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Parker’s decision looms

Council members lean toward denying rezoning

Parker’s decision looms

Parker’s decision looms


A month-long zoning debate regarding a Parker’s convenience store on Fair Road, will reach its conclusion Tuesday at City Hall.
And a document released Thursday by the city of Statesboro might indicate which way officials are leaning.
In July, a motion was presented to council to combine three tracts of land just off of Fair Road — on Herty Drive and Catherine Avenue, across from Georgia Southern University’s Hanner Fieldhouse — and rezone them for commercial use, changing their single-family residential housing status. The intent for the property’s owners is to sell the parcels to be utilized as a Parker’s gas station and convenience store.
But neighbors have not backed the idea.
At the July meeting, and again in council’s first meeting of August, several neighborhood associations — representing Pittman Park, Woodlawn Estates, Windwood and Edgewood Acres — rallied to express their opposition.
“We want to protect the integrity of our neighborhood and surrounding neighborhoods,” said Cathy Shriver, representing Woodlawn. “We feel that once you rezone one property on Fair Road as commercial, it opens the door to many more. So we are very concerned.”
Attorneys representing the potential sellers — and the sellers, themselves — have also appealed to council, making the case that choosing to leave the properties as zoned would cause hardship for the owners, who have not been able to sell their property under current zoning. They also argue that a store would be of greater benefit to the city as a whole.
Attorney Laura Marsh, representing the would-be sellers, told councilmen in both meetings that a vote against rezoning would prompt her clients to seek litigation.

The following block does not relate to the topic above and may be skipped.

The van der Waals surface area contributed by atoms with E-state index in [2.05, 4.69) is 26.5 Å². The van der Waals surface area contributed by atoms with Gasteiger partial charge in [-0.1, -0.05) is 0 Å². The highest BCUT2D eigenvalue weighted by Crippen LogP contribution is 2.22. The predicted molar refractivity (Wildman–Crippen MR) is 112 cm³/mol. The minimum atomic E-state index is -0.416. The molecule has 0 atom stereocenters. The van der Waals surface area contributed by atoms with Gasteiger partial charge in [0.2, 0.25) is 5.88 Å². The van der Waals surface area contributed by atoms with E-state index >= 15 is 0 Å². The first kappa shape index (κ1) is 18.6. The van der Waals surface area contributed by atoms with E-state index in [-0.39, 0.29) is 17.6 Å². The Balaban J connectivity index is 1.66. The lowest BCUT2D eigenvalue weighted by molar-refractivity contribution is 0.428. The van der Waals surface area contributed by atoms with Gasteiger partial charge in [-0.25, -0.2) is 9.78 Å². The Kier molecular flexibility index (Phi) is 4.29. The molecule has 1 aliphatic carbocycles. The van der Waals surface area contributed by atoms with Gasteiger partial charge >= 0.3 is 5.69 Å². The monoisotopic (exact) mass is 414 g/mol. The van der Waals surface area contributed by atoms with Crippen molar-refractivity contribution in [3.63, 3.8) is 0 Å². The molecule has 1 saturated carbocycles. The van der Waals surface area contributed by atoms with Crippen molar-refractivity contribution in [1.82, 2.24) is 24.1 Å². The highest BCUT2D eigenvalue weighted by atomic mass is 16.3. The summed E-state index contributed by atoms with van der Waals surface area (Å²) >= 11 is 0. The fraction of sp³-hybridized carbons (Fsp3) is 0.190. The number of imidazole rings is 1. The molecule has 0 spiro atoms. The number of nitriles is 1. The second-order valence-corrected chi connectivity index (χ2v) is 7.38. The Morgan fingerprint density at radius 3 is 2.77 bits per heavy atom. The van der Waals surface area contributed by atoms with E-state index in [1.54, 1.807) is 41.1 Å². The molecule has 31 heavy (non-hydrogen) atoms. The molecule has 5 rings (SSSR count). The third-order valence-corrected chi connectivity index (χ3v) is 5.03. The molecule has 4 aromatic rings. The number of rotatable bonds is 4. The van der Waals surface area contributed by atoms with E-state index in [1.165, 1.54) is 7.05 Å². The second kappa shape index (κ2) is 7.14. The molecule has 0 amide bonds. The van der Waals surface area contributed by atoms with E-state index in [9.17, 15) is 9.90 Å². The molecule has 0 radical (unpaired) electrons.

In response, councilmen agreed to put off a vote until the legal justification for their decision — whatever it may be — could be prepared in a document by City Attorney Alvin Leaphart.
Included in a City Council packet released Thursday, which features a meeting agenda and all pertinent papers, is a resolution prepared by Leaphart (with input from members of council) that provides a legal defense for denying the motions to rezone.
The resolution, which would stand as council’s official opinion if approved during a meeting Tuesday, lays out a series of reasons why the residential zoning should, and can, remain as is.
“We find that significant public interests are protected by maintaining the current R-15 (residential) zoning, and the owners of these parcels do not suffer a significant harm which is not substantially related to the public health, safety, morality and welfare,” the document reads. “The current R-15 zoning continues to allow the owners the benefits of a robust student housing market while maintaining the character, integrity and property values of a well-established residential neighborhood. As such, the requests to amend the zoning map … are hereby DENIED.”
Justifications cited in the resolution include: protecting the integrity/character of the neighborhood, allowing zoning to remain consistent with surrounding tracts of land, and preventing significant, negative impact to living conditions in the area, traffic patterns and congestion.